By Kate Tummarello - 10/29/13 01:32 PM EDT
Congress should not open up software patents to further scrutiny, a group of small businesses said in letters to members of the House Judiciary Committee.
The Committee held a hearing Tuesday on Chairman Bob Goodlatte’s (R-Va.) recently-introduced Innovation Act, which attempts to curb abuse of the patent litigation system through transparency and accountability measures.
Most in the tech community support Goodlatte’s bill for its transparency and accountability measures, but there is disagreement over how the bill should deal with patents that can face extra scrutiny at the U.S. Patent and Trademark Office (USPTO).
Some feel the ability to challenge vague and broad patents will protect innovators from patent trolls’ lawsuits, while others say the added review can weaken intellectual property protections.
Small tech companies are worried about the way Goodlatte’s bill opens up certain patents to additional scrutiny at the Patent Office, “while supporting many of the provisions in the proposed legislation,” according to Jonathan Zuck, President of the Association for Competitive Technology. Zuck’s group represents small tech businesses and is sponsored by tech giants including Apple and Microsoft.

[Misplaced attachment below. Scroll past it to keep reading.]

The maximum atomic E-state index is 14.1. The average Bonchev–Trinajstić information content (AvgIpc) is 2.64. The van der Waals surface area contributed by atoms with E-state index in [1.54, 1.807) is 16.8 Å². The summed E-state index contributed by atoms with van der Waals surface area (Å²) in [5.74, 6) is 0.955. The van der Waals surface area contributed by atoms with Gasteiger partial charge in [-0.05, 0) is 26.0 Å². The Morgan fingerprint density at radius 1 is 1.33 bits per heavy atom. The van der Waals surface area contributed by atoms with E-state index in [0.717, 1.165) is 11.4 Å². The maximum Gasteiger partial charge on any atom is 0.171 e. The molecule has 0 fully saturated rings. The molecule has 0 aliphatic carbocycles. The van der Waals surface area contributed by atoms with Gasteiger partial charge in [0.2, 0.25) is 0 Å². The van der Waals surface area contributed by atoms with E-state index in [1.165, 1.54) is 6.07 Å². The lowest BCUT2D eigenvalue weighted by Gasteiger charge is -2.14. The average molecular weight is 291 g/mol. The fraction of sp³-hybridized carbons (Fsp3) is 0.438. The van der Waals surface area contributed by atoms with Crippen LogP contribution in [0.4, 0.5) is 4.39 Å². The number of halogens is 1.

In the letters, the small tech companies warned Goodlatte and House Judiciary Committee ranking member John Conyers (D-Mich.) against expanding the group of patents that are eligible for the extra review from the Patent Office.
“By expanding the reach of the program to include software patents … the proposed legislation would place an even greater burden on small businesses,” they said.
Companies that want to challenge software patents would still have “to retain an attorney who can not only address the claims in court but also stay the case and file a review with the USPTO, which does not have the desired outcome of reducing costs on small businesses being sued by patent trolls,” the letters said.
Additionally, the additional review would create costs for small businesses looking to protect their own intellectual property, the group wrote.